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Plant Cell Rep. 2012 Mar;31(3):573-84. doi: 10.1007/s00299-011-1196-6. Epub 2011 Dec 2.

Bioprocessing of plant-derived virus-like particles of Norwalk virus capsid protein under current Good Manufacture Practice regulations.

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The Center for Infectious Diseases and Vaccinology, Biodesign Institute, Arizona State University, Tempe, AZ 85287, USA.

Erratum in

  • Plant Cell Rep. 2013 Oct;32(10):1659.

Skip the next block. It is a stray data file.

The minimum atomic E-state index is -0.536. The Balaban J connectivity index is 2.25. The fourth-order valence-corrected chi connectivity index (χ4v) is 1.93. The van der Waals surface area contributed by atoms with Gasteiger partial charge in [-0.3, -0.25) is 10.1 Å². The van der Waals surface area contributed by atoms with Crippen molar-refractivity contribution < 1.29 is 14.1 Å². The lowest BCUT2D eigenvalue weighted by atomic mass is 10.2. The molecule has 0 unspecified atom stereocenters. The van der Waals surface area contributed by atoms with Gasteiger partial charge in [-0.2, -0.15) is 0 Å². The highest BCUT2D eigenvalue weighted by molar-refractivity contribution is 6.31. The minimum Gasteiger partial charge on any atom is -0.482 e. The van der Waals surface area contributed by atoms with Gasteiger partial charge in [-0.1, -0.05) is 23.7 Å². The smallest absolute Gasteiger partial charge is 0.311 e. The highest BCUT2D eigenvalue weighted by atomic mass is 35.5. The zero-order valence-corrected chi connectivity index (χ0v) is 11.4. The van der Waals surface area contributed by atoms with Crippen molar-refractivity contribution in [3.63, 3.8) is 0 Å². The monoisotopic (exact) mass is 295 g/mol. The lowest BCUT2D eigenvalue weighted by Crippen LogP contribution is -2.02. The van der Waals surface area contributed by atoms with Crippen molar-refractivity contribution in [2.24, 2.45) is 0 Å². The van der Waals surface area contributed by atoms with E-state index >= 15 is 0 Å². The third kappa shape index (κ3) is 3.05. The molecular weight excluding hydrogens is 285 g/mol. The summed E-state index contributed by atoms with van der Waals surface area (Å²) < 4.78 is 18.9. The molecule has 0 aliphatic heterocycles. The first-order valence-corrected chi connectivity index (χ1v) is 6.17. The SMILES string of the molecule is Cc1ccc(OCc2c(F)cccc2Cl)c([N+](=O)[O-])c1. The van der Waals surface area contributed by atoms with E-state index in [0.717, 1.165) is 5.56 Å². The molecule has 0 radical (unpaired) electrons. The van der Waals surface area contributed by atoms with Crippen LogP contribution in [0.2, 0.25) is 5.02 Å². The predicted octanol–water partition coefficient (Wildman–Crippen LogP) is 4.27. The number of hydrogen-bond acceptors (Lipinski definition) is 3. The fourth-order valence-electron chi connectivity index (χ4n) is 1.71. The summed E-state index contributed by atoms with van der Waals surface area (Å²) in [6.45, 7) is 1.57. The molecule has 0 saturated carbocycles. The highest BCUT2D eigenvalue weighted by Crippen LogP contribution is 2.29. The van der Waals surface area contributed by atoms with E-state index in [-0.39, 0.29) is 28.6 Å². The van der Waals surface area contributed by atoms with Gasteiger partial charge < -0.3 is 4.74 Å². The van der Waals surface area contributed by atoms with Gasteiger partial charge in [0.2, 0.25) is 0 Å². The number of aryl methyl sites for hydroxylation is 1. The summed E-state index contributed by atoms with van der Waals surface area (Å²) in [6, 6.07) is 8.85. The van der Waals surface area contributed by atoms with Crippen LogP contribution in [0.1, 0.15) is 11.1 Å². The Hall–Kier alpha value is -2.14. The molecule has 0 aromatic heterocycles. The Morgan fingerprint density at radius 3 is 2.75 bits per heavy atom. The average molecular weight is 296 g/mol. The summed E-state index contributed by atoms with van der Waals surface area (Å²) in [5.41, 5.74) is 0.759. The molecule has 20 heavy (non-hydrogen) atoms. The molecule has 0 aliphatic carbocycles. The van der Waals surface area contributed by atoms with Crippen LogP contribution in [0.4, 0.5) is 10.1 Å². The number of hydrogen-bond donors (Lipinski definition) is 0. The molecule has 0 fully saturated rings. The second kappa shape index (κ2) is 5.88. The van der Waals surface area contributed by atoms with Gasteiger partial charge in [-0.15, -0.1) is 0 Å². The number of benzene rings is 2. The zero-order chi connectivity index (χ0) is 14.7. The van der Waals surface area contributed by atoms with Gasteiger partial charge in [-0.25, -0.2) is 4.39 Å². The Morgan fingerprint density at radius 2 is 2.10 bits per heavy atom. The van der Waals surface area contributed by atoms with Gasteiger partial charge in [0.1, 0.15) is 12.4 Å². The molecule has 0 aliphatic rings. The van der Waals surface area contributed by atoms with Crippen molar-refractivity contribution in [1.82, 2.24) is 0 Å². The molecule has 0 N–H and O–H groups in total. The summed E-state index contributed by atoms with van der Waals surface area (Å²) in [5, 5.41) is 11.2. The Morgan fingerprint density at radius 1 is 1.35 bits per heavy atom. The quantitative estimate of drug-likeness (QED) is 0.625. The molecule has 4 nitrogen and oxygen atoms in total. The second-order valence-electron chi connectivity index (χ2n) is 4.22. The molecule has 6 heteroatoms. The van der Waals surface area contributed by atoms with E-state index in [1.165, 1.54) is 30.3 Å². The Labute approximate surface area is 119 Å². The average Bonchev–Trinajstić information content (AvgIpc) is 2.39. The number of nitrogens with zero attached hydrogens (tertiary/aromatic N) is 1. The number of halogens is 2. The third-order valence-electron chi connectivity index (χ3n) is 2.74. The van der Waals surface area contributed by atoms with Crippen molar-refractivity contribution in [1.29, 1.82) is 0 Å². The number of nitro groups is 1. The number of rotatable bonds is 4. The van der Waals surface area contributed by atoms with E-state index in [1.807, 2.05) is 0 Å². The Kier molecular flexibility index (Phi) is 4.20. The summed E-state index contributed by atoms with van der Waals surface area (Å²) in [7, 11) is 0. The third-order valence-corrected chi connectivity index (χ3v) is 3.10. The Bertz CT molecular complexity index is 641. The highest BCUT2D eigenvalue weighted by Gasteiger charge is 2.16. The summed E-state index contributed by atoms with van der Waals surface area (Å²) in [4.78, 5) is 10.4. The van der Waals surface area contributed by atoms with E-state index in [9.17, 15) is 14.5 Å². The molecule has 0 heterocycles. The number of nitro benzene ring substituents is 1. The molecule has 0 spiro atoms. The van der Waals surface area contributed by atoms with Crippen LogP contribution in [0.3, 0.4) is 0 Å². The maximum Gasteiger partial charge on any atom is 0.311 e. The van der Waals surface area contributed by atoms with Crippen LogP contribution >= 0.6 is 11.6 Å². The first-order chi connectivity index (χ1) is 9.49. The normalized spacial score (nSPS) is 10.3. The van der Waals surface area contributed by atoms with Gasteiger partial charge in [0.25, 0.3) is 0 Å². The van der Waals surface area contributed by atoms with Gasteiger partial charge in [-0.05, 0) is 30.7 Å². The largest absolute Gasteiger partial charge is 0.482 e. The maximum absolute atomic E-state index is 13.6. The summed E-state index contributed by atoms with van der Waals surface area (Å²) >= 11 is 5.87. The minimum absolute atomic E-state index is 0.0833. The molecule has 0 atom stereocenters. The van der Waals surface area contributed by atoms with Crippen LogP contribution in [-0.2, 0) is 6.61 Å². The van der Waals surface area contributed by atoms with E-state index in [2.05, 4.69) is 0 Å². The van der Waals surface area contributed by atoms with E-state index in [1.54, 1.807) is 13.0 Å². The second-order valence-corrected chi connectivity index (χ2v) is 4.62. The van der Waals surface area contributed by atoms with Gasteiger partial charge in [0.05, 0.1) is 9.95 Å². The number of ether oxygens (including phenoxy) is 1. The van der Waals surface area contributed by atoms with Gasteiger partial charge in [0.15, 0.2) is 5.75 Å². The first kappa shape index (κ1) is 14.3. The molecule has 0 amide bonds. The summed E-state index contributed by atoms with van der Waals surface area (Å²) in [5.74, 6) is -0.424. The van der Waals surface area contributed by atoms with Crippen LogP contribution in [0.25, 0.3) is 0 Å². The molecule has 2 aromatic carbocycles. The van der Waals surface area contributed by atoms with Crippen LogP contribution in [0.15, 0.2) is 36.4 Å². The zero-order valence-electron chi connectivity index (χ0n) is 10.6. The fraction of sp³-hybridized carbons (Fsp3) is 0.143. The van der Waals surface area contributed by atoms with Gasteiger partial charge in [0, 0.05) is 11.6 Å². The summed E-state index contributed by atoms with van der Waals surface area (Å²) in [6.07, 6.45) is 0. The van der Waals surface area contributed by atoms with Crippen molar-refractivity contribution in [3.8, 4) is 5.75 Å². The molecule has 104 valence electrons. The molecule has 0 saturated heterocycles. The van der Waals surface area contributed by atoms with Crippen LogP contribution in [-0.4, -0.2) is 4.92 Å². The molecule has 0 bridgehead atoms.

Despite the success in expressing a variety of subunit vaccine proteins in plants and the recent stride in improving vaccine accumulation levels by transient expression systems, there is still no plant-derived vaccine that has been licensed for human use. The lack of commercial success of plant-made vaccines lies in several technical and regulatory barriers that remain to be overcome. These challenges include the lack of scalable downstream processing procedures, the uncertainty of regulatory compliance of production processes, and the lack of demonstration of plant-derived products that meet the required standards of regulatory agencies in identity, purity, potency and safety. In this study, we addressed these remaining challenges and successfully demonstrate the ability of using plants to produce a pharmaceutical grade Norwalk virus (NV) vaccine under current Good Manufacture Practice (cGMP) guidelines at multiple gram scales. Our results demonstrate that an efficient and scalable extraction and purification scheme can be established for processing virus-like particles (VLPs) of NV capsid protein (NVCP). We successfully operated the upstream and downstream NVCP production processes under cGMP regulations. Furthermore, plant-derived NVCP VLP demonstrates the identity, purity, potency and safety that meet the preset release specifications. This material is being tested in a Phase I human clinical trial. This research provides the first report of producing a plant-derived vaccine at scale under cGMP regulations in an academic setting and an important step for plant-produced vaccines to become a commercial reality.

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